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Representation & Black History Month

Posted by Boston Team Feb 2, 2017
Dorothy Vaughan

Dorothy Vaughan – NASA

Black History Month is an important time to reflect on the incredible ways in which Black Americans have contributed to the success of this country and world.  At Strong Women, Strong Girls we work to celebrate the accomplishments of black female role models for our girls all year long, but the month of February reminds us that it is important take a step back from our work as usual, and highlight the accomplishments of black female role models for our greater SWSG community.  Every week this month, we will post about a historical, groundbreaking black woman, with at least two of our weeks focusing in on black women from our home cities of Boston and Pittsburgh. Please join us in elevating the stories of those Black women who paved the way, because Black history is American history.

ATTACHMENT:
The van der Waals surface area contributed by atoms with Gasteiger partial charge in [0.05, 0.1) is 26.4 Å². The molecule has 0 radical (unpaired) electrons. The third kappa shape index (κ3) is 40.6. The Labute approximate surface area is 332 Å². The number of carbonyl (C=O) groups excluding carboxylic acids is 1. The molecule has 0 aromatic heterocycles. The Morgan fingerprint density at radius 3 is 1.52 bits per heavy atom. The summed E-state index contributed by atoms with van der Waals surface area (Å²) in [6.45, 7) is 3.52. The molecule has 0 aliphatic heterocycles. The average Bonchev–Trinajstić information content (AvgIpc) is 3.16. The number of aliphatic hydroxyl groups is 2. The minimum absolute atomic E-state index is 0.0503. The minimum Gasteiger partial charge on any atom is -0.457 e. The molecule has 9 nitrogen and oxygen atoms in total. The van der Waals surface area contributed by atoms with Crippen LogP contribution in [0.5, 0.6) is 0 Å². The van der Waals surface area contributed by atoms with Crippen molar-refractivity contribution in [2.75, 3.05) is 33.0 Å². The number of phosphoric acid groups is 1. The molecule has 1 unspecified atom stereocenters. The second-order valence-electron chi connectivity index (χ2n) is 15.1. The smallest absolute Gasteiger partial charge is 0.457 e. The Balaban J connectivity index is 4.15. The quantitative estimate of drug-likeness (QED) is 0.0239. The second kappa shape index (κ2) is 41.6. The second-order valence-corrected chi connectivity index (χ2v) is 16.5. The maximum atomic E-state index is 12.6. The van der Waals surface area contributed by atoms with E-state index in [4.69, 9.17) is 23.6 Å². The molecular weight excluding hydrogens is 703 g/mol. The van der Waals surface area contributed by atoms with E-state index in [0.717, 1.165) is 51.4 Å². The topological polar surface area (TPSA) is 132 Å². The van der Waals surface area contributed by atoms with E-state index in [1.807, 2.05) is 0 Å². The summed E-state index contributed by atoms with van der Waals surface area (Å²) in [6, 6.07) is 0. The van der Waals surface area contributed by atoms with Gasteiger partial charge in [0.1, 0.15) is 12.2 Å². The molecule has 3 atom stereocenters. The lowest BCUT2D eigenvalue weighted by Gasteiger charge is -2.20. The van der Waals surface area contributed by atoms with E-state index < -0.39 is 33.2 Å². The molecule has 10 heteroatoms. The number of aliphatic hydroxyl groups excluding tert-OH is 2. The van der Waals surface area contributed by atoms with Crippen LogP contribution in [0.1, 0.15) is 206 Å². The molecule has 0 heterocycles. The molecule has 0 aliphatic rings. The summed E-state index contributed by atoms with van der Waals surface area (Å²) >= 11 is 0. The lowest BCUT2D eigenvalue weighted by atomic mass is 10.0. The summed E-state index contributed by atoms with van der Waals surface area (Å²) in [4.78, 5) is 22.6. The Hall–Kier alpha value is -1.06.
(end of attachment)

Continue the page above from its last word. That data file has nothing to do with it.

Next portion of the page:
To kick us off we are highlighting a group of women who have been receiving a great deal of media attention as of late. Although their work spans back decades. The recent blockbuster film “Hidden Figures” showcases the amazing power of black women. All three of the women involved in getting a man on the moon were incredibly driven dreamers and doers. Not only did they accomplish incredible feats, they did so whilst under intense discrimination from their employers and the general public. They were empowered women who defied prejudiced expectations.

Mary Jackson at work in NASA (NACA)

                        Mary Jackson – NASA

Mary Jackson is not just a role model for women of color in the engineering field, but an icon for mentors everywhere. While doing incredible work at NASA (then called NACA), she continued to lift up the youth in her community. Whilst continuing her mentoring as a Girl Scout troop leader she also helped the youth in her community build a wind tunnel to conduct experiments to “get them interested in science”, she went on to say that “sometimes [the youth] are not aware of the number of black scientists,”. While working to get a man on the moon, Mary Jackson still found time to lift up the youth in her community and help them see their inner strengths.

$30 gives college mentors the tools needed to be role models.